As a performer, I’ve struggled with making the transitions between different sketches and improv games seem fluid. In ‘Too Much Light Makes The Baby Go Blind’, the Neo-Futurists masterfully put on a fast-paced one hour show comprised of 30 different plays, leaving the order up to the whim of the audience, who shout out numbers at the end of each sketch. In ‘Birthday Girls’, Beattie Edmondson, Rose Johnson and Camille Ucan take a different approach, using “try-hard dancing” (a term they coined themselves) to indicate transitions between sketches. The girly, fun choreography is just downright entertaining.

8. Self-deprecation + a bit of cockiness = perfection
Jessie Cave’s joke – “I’m too shy to walk naked from the shower to the bedroom… but I know I’m going to win an Oscar some day” – struck the perfect cord with the audience. Sara Pascoe, and the lads of ‘I Am, I Am’ (Harry Mitchell and Lowell Belfield) also hit this balance beautifully.

9. A quiet audience does not mean they aren’t enjoying the show
As a performer, it is hard for me to not judge my performance by how many laughs the audience gives me. As an audience member, I realised that I am often so interested in what the performers are doing and saying that I almost forget to laugh because I am so deeply invested in what they are saying. In my favourite stand-up show, ‘Sara Pascoe vs History’, I was leaning forward the whole time, making sure not to miss one second of her hilarious and intelligent rants on pubic hair or why small-chested women aren’t extinct. To be fair, I did crack up many times throughout her show, but I also learned that the times when people aren’t laughing doesn’t mean the material isn’t funny.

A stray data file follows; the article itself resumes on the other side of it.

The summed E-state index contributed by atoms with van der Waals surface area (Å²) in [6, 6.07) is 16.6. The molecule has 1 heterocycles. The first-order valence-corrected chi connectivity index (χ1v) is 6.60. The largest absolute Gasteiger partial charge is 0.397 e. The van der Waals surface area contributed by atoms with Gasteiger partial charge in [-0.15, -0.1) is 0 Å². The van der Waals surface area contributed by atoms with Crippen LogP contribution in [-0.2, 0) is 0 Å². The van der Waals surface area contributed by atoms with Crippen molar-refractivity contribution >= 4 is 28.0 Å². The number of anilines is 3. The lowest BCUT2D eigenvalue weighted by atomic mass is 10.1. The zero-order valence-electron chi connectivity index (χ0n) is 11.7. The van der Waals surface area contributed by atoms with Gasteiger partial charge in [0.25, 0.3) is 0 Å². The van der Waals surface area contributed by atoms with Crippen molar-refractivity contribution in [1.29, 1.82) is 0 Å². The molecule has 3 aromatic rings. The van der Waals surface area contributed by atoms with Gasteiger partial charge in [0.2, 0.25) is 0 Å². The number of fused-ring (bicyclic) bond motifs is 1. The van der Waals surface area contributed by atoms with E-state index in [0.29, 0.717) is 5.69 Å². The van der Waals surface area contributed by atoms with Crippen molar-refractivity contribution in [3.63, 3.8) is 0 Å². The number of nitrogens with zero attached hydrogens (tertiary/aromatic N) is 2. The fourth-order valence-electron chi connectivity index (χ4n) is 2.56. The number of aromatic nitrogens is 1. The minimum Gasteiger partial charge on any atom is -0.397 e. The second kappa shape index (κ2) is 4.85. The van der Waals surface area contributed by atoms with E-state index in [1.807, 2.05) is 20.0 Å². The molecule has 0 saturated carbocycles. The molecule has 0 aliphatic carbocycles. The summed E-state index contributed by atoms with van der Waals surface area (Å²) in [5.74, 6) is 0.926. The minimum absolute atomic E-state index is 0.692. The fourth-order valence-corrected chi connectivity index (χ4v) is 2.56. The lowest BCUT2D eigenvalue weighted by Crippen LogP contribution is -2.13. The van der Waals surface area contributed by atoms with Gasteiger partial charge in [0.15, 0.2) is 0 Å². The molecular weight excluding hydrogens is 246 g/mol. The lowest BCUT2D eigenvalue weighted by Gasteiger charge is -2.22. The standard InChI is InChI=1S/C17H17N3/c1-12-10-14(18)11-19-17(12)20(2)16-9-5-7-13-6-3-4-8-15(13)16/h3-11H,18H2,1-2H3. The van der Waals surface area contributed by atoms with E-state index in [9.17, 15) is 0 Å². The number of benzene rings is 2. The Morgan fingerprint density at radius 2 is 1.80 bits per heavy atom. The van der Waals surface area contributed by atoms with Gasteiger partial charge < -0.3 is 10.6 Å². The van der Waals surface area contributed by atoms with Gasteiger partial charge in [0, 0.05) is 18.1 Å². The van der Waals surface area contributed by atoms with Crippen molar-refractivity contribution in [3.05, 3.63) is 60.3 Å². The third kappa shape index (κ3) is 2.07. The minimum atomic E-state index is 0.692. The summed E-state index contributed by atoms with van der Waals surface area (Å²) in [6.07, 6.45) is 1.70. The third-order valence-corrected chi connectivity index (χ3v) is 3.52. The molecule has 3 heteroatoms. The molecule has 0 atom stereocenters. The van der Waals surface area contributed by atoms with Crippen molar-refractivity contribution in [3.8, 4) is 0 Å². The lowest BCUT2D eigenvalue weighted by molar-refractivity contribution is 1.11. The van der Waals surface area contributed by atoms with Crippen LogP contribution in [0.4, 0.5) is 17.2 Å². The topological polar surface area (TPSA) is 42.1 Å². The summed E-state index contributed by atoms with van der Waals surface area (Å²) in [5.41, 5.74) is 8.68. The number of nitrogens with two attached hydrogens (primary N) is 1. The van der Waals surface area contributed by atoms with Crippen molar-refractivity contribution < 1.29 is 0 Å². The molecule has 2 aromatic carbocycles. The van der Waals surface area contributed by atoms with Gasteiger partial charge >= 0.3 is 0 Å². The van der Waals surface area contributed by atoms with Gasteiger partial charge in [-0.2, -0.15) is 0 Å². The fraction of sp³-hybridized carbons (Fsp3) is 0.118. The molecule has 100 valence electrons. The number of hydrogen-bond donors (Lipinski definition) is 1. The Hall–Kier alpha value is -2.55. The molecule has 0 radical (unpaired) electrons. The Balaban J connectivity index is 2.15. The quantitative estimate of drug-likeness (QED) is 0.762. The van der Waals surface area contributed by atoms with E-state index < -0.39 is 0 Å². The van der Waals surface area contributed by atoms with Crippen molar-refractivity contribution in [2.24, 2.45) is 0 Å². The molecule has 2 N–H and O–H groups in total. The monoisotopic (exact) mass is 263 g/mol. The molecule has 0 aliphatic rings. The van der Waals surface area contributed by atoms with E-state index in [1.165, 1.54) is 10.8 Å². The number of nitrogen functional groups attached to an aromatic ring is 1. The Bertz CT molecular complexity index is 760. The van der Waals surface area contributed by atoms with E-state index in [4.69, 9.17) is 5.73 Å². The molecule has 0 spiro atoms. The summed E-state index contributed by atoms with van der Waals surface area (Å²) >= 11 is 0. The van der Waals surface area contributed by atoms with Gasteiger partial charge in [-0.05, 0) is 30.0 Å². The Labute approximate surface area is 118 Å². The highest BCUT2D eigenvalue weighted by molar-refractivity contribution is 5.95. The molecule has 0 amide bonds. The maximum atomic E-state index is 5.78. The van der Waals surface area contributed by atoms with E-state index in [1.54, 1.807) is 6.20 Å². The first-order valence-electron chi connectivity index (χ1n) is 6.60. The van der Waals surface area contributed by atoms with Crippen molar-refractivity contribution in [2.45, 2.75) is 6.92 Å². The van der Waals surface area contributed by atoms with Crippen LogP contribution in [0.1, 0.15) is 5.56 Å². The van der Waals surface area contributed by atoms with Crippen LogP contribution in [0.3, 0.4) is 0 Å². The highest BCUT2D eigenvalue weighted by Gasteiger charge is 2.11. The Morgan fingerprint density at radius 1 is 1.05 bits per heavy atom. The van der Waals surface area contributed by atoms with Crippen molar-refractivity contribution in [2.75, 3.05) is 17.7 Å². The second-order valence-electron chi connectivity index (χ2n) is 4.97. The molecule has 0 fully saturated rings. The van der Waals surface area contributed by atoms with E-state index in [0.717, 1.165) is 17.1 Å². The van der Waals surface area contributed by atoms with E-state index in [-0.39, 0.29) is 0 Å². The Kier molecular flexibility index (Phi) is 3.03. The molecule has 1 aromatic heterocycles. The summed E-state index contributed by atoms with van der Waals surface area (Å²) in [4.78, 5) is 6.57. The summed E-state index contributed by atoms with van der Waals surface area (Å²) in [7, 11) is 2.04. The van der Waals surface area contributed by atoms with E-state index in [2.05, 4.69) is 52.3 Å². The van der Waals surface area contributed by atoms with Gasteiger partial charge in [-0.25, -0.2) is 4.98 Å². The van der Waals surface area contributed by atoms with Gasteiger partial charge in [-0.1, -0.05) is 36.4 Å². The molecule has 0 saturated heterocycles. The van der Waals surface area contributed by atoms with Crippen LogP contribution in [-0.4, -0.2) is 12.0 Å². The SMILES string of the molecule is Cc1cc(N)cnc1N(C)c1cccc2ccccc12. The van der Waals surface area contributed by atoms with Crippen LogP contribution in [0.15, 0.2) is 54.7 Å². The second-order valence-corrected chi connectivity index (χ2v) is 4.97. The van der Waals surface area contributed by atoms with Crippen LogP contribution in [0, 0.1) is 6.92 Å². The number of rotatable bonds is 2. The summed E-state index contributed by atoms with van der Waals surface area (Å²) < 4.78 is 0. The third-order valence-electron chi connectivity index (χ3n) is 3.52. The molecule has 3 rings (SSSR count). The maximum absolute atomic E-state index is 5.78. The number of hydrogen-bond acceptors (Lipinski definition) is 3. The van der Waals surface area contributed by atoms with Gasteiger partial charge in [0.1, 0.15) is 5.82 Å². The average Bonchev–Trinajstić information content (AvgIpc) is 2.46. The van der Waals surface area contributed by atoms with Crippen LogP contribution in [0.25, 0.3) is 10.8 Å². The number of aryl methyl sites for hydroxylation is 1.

10. Standing in the queue before a show can be a great place to make friends
Trying to find the right queue with ten different ones snaking their way around you at any given venue forces you to talk to many different people. I’ve found myself essentially doing PR for the show I’m about to see (before I’ve even seen it) as people in line for other shows curiously lean over asking you to explain “What is this ‘Kraken’ thing everyone’s in line for?” Plus, when you’re  searching for the right queue and your first words to a stranger are “Are you here for Shit-Faced Shakespeare/Circumcise Me/Sex With Animals?” (etc) you inevitably break down any semblance of formality or discomfort right away.

11. Sometimes you get more than what you paid for
The phrase “You get what you pay for” does not always ring true at the Fringe (luckily!). Some of my favourite shows have been free. ‘Birthday Girls’, ‘Jeff Leach: Fit’, ‘Cariad And Louise’s Character Hour’, ‘Katia Kvinge presents Karacters’, and Lizzy Mace’s ‘Overlooked’ are all top-notch freebies, just to name a few.

12. The first row myth is true
If you sit in the first row, the performers are probably going to interact with you. Because I beg people in my own show to move close to the stage, I try to pay it forward in other comedians’ performances by sitting front and centre. Luckily, all of my interactions as a front-rower have been fairly tame (I was instructed to put a pair of fairy wings on a performer at ‘Voices In Your Head’, put giant foam fingers on Spencer Jones, and was asked to rattle off different emotions for Cariad Lloyd to embody in her wig). At ‘Kraken’, however, I barely escaped being used as a prop when the woman next to me was asked to crowd surf through the audience with sweatpants tied around her head to look like an elephant. So if you want to stay invisible, moving toward the back might be a safer bet.

Caroline performed in ‘The Cleek’ at Just The Tonic at Edinburgh Festival 2014.